Bodegas Mas Alta Artigas Priorat 2015
This wine, whose main grape variety is Grenache, is surprisingly well balanced in terms of potency and freshness. It entices you to discover its fruitness with touches of mineral flavors, all wrapped up in a soft silkiness. It is great way to introduce oneself to a good Priorat wine.
Blend: 60% Grenache noir, 30% Carignan, 10% Cabernet Sauvignon
Critical AcclaimAll Vintages
From one of the top estates in the region, the 2015 Artigas is a brilliant Priorat based on 60% Garnacha, 30% Cariñena and 10% Cabernet Sauvignon that spent 16 months in in 25% new French oak. It offers a full-bodied, ripe, yet elegant and weightless style as well as perfumed notes of black raspberries, blackberries, cracked black pepper, and earth. It has terrific intensity, yet again, stays elegant and nuanced. It’s going to keep for a decade or more and is a seriously good bottle of wine.
Choice of vineyard is crucial for the production of highly expressive wines that combine character and elegance. We have planted some 35 hectares of vines since 1999 on land classified as being part of the DOQ Priorat, carefully selecting the plots in so doing. In fact most of our vineyard is planted at altitude, on slate. Depending on the plot's characteristics, we either plant varieties traditional to this region – carignan and grenache – or varieties such as cabernet sauvignon or shiraz. These young vines, whose potential quality is already very promising, represent the future of Bodegas Mas Alta: We also purchase grapes from local winegrowers, often from the village, to make our wines. These winegrowers are the custodians of Priorat's traditional heritage.
In fact the essence of our vintages – old vines – comes from these winegrowers. Vines aged 50 years and more naturally produce fewer grapes, the first step towards quality wine...
Their deep, well-established roots thus enable them to achieve full maturity, consistency, less dependence on climatic conditions. It is without question the ultimate, pure expression of the terroir.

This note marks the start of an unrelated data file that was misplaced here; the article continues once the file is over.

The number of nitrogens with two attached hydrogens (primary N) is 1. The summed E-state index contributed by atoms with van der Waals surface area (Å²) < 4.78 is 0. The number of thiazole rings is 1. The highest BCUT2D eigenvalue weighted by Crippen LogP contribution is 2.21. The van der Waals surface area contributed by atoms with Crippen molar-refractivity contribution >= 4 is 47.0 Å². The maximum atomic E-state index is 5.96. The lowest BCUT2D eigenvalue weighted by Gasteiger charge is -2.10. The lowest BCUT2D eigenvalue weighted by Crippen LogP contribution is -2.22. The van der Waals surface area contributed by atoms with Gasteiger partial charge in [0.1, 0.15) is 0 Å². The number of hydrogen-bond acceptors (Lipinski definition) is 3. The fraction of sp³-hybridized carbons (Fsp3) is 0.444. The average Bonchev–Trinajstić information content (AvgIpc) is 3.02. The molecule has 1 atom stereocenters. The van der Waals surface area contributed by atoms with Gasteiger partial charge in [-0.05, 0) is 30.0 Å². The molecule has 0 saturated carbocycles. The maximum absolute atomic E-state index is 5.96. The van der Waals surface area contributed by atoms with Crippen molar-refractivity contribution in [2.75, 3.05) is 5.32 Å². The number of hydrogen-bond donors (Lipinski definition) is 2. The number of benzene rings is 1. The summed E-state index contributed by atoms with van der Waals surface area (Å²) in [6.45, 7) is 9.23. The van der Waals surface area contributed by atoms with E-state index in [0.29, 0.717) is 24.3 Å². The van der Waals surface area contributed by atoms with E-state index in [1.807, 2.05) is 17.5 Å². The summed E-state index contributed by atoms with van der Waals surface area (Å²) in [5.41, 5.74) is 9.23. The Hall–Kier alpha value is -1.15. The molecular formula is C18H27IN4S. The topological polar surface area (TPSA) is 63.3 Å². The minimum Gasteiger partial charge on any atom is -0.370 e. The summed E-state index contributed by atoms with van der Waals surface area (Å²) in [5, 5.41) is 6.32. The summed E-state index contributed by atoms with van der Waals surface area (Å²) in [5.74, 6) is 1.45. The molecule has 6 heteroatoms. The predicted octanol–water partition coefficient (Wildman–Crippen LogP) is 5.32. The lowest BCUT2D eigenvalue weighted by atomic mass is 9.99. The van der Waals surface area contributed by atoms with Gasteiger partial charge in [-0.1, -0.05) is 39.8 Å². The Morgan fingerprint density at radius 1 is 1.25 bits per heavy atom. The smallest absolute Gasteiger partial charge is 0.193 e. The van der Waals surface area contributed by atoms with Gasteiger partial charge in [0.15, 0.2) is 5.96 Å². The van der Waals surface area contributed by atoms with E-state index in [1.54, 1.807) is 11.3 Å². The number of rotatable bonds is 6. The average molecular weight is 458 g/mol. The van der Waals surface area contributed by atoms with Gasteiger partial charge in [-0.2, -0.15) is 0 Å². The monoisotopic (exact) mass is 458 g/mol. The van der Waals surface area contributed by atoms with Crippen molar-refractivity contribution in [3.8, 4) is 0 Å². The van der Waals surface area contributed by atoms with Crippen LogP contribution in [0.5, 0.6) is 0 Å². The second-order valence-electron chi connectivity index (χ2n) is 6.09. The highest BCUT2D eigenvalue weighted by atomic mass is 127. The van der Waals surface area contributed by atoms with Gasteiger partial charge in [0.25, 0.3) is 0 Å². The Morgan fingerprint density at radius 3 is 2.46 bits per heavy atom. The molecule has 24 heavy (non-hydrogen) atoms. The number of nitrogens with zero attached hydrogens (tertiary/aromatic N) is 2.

Tiny and entirely composed of craggy, jagged and deeply terraced vineyards, Priorat is a Catalan wine-producing region that was virtually abandoned until the early 1990s. Its renaissance came with the arrival of one man, René Barbier, who recognized the region’s forgotten potential. He banded with five friends to create five “Clos” in the village of Gratallops. Their aim was to revive some of Priorat’s ancient Carignan vines, as well as plant new—mainly French—varieties. These winemakers were technically skilled, well-trained and locally inspired; not surprisingly their results were a far cry from the few rustic and overly fermented wines already produced.
This movement escalated Priorat’s popularity for a few reasons. Its new wines were modern and made with well-recognized varieties, namely old Carignan and Grenache blended with Syrah, Cabernet Sauvignon and Merlot. When the demand arrived, scarcity commanded higher prices and as the region discovered its new acclaim, investors came running from near and far. Within ten years, the area under vine practically doubled.
Priorat’s steep slopes of licorella (brown and black slate) and quartzite soils, protection from the cold winds of the Siera de Monstant and a lack of water, leading to incredibly low vine yields, all work together to make the region’s wines unique. While similar blends could and are produced elsewhere, the mineral essence and unprecedented concentration of a Priorat wine is unmistakable.
With bold fruit flavors and accents of sweet spice, red Rhône blends originated from France’s southern Rhône Valley. Grenache, supported by Syrah and Mourvèdre typically form the base of the blend, while Carignan, Cinsault and Counoise often come in to play. With some creative interpretation, Rhône blends have also become popular in Priorat, Washington, Australia and California.
In the Glass
The taste profile of a Rhône blend will vary according to its individual components, as each variety brings something different to the glass. Grenache is the lightest in color but contributes plenty of ripe red fruit and a plush texture. Syrah supplies dark fruit flavors, along with savory, spicy and earthy notes. Mourvèdre is responsible for a floral perfume and earthy flavor as well as structure and a healthy dose of color. New World examples tend to be fruit-forward in style, while those from the Old World will often have more earth, structure and herbal components on top of ripe red and blue fruit.
Rhône red blends typically make for very food-friendly wines. These can work with a wide variety of meat-based dishes, playing equally well with beef, pork, lamb or game. Braised beef cheeks, grilled steak or sausages, roasted pork and squab are all fine pairings.
Some regions like to put their own local spin on the red Rhône blend—for example, in Australia’s Barossa Valley, Shiraz is commonly blended with Cabernet Sauvignon to add structure, tannin and a long finish. Grenache-based blends from Priorat often include Carignan (known locally as Cariñena) and Syrah, but also international varieties like Merlot and Cabernet Sauvignon. In California, anything goes, and it is not uncommon to see Petite Sirah make an appearance.